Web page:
On the Big Board
|Competent performances from the teen actors made this film surprisingly likable.
|Is pretty fun, with some thrilling moments, and LaBeouf is bound to be a big star. That said, it was absolutely sacrilegious to remake Rear Window.
|Functional thriller but nothing special.
|There are some good thrills here, and a surprisingly heavy opening sequence. Casting alert: Sarah Roemer and Samaire Armstrong could play siblings.
Disturbia is a thriller aimed directly at teens and college kids, but some very interesting elements could make this movie into at least a minor hit. The storyline is fairly straightforward: a wayward, disaffected young man under house arrest in a very typical suburban enclave spies on his neighbors and begins to suspect that one of them is a serial killer. Think of it as Rear Window for Final Destination fans, which might make Hitchcock fans cringe a bit. The people involved with the film raise some interesting prospects, but the director - D.J. Caruso - presents a glaringly huge question mark.
Carl Ellsworth and Christopher Landon wrote the script, which has nothing to do with Christopher Fowler's book of the same name. Ellsworth gained considerable notice for penning Red Eye and has proven a deft hand for psychological thrillers. He's also written episodes for Buffy the Vampire Slayer ("Halloween" from 1997) and Xena: Warrior Princess ("Looking Death in the Eye" from 2000). Landon wrote the often-forgotten film Another Day in Paradise (starring James Woods and Melanie Griffith), and a short film titled "$30," which appeared in the compilation Boys Life 3, about a closeted gay teen who is offered the services of a prostitute on his 16th birthday. Obviously, these guys have a deep well of imagination to draw on.
The producers (Jackie Marcus, Joe Medjuck, and Tom Pollock) previously teamed up for EuroTrip, but Steven Spielberg (!!), Ivan Reitman, and E. Bennett Walsh are credited as executive producers.
D.J. Caruso directs the movie, coming off a somewhat surprisingly disappointing film from two years ago, Two for the Money. That film starred Al Pacino and Matthew McConaughey along with Rene Russo, Armand Assante, and Jeremy Piven. Caruso unfortunatey took a great script and turned it into a rambling mess of a movie. However, he's directed some truly excellent television episodes for vastly different series, including Smallville ("Shimmer" from 2001), Over There, Dark Angel, and four fantastic episodes of The Shield. Maybe he just has trouble with story arcs lasting more than 44 minutes.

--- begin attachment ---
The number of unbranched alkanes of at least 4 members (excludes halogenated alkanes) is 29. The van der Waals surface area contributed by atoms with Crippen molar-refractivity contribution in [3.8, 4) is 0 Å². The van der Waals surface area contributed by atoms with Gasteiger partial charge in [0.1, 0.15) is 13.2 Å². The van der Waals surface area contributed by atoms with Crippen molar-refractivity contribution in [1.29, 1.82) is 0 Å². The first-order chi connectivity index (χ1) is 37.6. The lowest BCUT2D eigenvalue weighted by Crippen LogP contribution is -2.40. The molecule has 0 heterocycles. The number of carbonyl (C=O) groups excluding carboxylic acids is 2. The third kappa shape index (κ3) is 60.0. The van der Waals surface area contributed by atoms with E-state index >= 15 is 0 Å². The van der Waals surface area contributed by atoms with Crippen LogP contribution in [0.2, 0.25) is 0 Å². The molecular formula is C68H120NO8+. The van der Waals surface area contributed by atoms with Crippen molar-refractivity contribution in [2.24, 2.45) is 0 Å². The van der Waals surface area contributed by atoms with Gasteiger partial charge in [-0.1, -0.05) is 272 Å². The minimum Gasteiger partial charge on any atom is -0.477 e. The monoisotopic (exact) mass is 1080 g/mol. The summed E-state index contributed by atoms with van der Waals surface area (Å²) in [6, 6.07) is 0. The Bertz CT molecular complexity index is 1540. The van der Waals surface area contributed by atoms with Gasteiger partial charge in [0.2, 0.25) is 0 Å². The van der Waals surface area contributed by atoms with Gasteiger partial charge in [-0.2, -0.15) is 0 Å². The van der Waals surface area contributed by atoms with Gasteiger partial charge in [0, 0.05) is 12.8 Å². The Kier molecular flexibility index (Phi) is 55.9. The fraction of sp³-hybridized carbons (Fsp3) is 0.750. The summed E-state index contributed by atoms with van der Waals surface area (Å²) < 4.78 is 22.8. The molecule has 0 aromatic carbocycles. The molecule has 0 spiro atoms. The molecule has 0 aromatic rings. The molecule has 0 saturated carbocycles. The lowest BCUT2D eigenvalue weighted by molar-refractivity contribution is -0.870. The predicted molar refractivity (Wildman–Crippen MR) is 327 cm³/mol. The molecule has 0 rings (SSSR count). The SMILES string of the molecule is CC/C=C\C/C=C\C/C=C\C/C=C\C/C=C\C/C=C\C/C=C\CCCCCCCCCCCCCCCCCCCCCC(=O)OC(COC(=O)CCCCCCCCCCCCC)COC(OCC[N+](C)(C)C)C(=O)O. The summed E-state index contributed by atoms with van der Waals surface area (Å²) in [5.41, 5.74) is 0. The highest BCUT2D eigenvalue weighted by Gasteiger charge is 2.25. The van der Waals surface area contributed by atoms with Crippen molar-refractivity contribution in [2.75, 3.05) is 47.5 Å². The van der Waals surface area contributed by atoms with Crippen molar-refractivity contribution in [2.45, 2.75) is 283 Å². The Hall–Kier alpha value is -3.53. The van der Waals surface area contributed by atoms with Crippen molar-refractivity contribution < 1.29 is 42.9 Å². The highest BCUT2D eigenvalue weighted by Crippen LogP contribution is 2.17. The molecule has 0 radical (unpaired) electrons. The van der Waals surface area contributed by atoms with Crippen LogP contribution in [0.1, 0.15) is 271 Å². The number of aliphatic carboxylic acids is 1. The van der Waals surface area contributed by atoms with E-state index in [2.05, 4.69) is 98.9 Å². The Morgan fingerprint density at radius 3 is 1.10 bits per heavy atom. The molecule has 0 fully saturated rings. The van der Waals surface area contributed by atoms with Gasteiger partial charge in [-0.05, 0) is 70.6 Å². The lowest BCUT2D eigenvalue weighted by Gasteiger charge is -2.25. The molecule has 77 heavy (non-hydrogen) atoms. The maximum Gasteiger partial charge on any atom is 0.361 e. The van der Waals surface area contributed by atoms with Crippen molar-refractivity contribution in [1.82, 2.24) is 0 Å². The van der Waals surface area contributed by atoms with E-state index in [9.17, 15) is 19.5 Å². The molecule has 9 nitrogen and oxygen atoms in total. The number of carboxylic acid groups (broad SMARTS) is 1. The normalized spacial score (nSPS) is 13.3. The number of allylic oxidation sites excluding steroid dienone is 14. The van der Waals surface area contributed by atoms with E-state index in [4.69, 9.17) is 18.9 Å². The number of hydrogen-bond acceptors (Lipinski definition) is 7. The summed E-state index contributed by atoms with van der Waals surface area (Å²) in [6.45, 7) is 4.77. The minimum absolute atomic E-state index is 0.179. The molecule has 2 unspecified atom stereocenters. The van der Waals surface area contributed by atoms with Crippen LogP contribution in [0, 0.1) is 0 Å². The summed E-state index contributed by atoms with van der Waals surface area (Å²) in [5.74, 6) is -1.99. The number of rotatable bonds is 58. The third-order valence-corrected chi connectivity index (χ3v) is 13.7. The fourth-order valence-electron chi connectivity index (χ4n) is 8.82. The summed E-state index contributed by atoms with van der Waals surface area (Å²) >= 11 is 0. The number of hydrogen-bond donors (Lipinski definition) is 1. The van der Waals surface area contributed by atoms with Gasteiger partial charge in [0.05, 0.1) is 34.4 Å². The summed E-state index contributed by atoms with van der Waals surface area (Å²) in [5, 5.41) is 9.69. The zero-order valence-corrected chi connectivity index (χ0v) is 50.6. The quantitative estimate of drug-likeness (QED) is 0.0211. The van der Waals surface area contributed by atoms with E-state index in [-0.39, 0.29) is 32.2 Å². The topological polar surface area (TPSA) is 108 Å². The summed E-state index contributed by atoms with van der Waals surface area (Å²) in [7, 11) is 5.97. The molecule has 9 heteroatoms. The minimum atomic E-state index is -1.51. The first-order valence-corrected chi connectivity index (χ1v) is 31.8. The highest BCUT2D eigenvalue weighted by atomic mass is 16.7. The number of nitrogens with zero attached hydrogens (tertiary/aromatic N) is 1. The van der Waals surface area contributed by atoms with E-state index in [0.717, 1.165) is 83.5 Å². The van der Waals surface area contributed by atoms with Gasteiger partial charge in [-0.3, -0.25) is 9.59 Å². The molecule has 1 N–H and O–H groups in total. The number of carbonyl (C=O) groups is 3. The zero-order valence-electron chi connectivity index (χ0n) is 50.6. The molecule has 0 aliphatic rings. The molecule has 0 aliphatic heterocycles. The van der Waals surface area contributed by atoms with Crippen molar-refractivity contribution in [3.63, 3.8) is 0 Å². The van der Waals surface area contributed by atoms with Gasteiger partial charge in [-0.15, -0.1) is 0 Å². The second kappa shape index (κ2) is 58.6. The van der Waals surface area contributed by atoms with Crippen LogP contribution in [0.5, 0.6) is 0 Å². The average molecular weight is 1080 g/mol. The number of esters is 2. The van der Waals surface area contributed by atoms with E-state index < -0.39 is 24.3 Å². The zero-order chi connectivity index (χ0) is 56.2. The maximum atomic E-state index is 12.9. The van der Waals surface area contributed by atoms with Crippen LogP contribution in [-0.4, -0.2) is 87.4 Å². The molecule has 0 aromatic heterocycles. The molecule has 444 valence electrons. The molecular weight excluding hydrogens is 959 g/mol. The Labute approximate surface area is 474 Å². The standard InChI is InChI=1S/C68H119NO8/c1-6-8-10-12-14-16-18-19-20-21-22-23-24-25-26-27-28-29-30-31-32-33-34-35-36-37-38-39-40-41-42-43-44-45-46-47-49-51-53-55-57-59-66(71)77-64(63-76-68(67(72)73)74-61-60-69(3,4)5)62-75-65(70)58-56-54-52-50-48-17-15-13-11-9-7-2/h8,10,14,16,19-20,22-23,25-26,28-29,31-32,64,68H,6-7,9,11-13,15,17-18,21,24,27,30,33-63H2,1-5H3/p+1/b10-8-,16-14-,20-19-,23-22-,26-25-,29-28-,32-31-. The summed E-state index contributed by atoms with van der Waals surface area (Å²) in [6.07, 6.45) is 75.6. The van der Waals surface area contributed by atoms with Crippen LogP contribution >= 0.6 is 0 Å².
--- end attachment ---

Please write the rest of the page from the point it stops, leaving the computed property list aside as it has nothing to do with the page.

The cast brings a good mix of talent and experience to the film. Shia LaBeouf stars as the troubled young man under house arrest. Recently confirmed as playing Indiana Jones Jr. in the upcoming fourth installment of that franchise, he's previously demonstrated solid (and at times, inspired) acting skills in I, Robot; Constantine; and A Guide to Recognizing Your Saints. Carrie-Anne Moss answers the prayers of MILF afficianados everywhere by playing his mother. And David Morse portrays the suspected serial killer. He seems to be another wild card in this film (in addition to Caruso). After some hit and miss roles in a number of movies over the years, he recently returned to TV as Detective Michael Tritter on the series House M.D., a role he excelled in.
Overall, Disturbia has a solid cast, the attentions of experienced producers, a potentially excellent script ... and a big question mark for a director. Let's hope for the best. (Joel Corcoran/BOP)